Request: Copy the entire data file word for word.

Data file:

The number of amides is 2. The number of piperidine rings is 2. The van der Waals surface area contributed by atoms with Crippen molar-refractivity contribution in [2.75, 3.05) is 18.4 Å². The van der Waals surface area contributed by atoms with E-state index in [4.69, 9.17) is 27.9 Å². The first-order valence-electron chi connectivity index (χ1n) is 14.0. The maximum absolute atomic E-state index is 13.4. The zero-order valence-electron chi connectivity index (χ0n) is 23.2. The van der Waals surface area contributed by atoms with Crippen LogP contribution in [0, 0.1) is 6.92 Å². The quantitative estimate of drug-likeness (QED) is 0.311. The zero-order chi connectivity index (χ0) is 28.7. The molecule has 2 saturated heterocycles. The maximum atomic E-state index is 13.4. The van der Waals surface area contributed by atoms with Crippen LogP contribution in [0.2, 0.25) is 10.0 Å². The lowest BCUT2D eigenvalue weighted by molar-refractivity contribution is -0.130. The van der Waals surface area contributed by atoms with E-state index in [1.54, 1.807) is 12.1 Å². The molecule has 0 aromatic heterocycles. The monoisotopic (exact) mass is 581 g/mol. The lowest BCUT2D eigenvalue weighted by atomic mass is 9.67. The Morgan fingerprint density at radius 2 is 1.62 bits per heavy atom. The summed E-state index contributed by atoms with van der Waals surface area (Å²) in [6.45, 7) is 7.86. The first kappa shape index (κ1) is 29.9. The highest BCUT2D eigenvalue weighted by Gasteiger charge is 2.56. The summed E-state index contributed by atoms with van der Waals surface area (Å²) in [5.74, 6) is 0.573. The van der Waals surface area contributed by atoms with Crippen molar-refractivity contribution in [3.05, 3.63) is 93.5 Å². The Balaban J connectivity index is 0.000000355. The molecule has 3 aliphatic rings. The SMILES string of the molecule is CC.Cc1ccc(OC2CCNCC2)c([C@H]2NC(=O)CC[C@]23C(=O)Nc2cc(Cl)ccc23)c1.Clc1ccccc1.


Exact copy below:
The number of amides is 2. The number of piperidine rings is 2. The van der Waals surface area contributed by atoms with Crippen molar-refractivity contribution in [2.75, 3.05) is 18.4 Å². The van der Waals surface area contributed by atoms with E-state index in [4.69, 9.17) is 27.9 Å². The first-order valence-electron chi connectivity index (χ1n) is 14.0. The maximum absolute atomic E-state index is 13.4. The zero-order valence-electron chi connectivity index (χ0n) is 23.2. The van der Waals surface area contributed by atoms with Crippen LogP contribution in [0, 0.1) is 6.92 Å². The quantitative estimate of drug-likeness (QED) is 0.311. The zero-order chi connectivity index (χ0) is 28.7. The molecule has 2 saturated heterocycles. The maximum atomic E-state index is 13.4. The van der Waals surface area contributed by atoms with Crippen LogP contribution in [0.2, 0.25) is 10.0 Å². The lowest BCUT2D eigenvalue weighted by molar-refractivity contribution is -0.130. The van der Waals surface area contributed by atoms with E-state index in [1.54, 1.807) is 12.1 Å². The molecule has 0 aromatic heterocycles. The monoisotopic (exact) mass is 581 g/mol. The lowest BCUT2D eigenvalue weighted by atomic mass is 9.67. The Morgan fingerprint density at radius 2 is 1.62 bits per heavy atom. The summed E-state index contributed by atoms with van der Waals surface area (Å²) in [6.45, 7) is 7.86. The first kappa shape index (κ1) is 29.9. The highest BCUT2D eigenvalue weighted by Gasteiger charge is 2.56. The summed E-state index contributed by atoms with van der Waals surface area (Å²) in [5.74, 6) is 0.573. The van der Waals surface area contributed by atoms with Crippen molar-refractivity contribution in [3.05, 3.63) is 93.5 Å². The Balaban J connectivity index is 0.000000355. The molecule has 3 aliphatic rings. The SMILES string of the molecule is CC.Cc1ccc(OC2CCNCC2)c([C@H]2NC(=O)CC[C@]23C(=O)Nc2cc(Cl)ccc23)c1.Clc1ccccc1.